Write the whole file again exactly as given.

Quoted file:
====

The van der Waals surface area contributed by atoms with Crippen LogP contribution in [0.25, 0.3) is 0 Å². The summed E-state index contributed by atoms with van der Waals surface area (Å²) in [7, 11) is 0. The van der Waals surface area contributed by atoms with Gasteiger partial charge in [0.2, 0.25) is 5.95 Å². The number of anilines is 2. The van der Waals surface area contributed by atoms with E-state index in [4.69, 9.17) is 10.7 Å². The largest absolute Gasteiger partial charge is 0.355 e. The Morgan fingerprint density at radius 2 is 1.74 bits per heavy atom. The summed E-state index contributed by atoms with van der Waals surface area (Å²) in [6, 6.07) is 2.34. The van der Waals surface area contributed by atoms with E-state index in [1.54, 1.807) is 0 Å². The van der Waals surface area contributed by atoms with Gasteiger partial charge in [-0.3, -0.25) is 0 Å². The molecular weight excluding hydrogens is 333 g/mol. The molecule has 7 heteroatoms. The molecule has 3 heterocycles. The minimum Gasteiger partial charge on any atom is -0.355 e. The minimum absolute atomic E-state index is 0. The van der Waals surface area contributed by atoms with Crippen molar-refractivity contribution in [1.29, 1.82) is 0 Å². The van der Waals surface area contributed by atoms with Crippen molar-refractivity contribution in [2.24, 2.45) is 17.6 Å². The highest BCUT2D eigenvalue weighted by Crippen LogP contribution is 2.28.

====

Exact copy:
The van der Waals surface area contributed by atoms with Crippen LogP contribution in [0.25, 0.3) is 0 Å². The summed E-state index contributed by atoms with van der Waals surface area (Å²) in [7, 11) is 0. The van der Waals surface area contributed by atoms with Gasteiger partial charge in [0.2, 0.25) is 5.95 Å². The number of anilines is 2. The van der Waals surface area contributed by atoms with E-state index in [4.69, 9.17) is 10.7 Å². The largest absolute Gasteiger partial charge is 0.355 e. The Morgan fingerprint density at radius 2 is 1.74 bits per heavy atom. The summed E-state index contributed by atoms with van der Waals surface area (Å²) in [6, 6.07) is 2.34. The van der Waals surface area contributed by atoms with E-state index in [1.54, 1.807) is 0 Å². The van der Waals surface area contributed by atoms with Gasteiger partial charge in [-0.3, -0.25) is 0 Å². The molecular weight excluding hydrogens is 333 g/mol. The molecule has 7 heteroatoms. The molecule has 3 heterocycles. The minimum Gasteiger partial charge on any atom is -0.355 e. The minimum absolute atomic E-state index is 0. The van der Waals surface area contributed by atoms with Crippen molar-refractivity contribution in [1.29, 1.82) is 0 Å². The van der Waals surface area contributed by atoms with Crippen molar-refractivity contribution in [2.24, 2.45) is 17.6 Å². The highest BCUT2D eigenvalue weighted by Crippen LogP contribution is 2.28.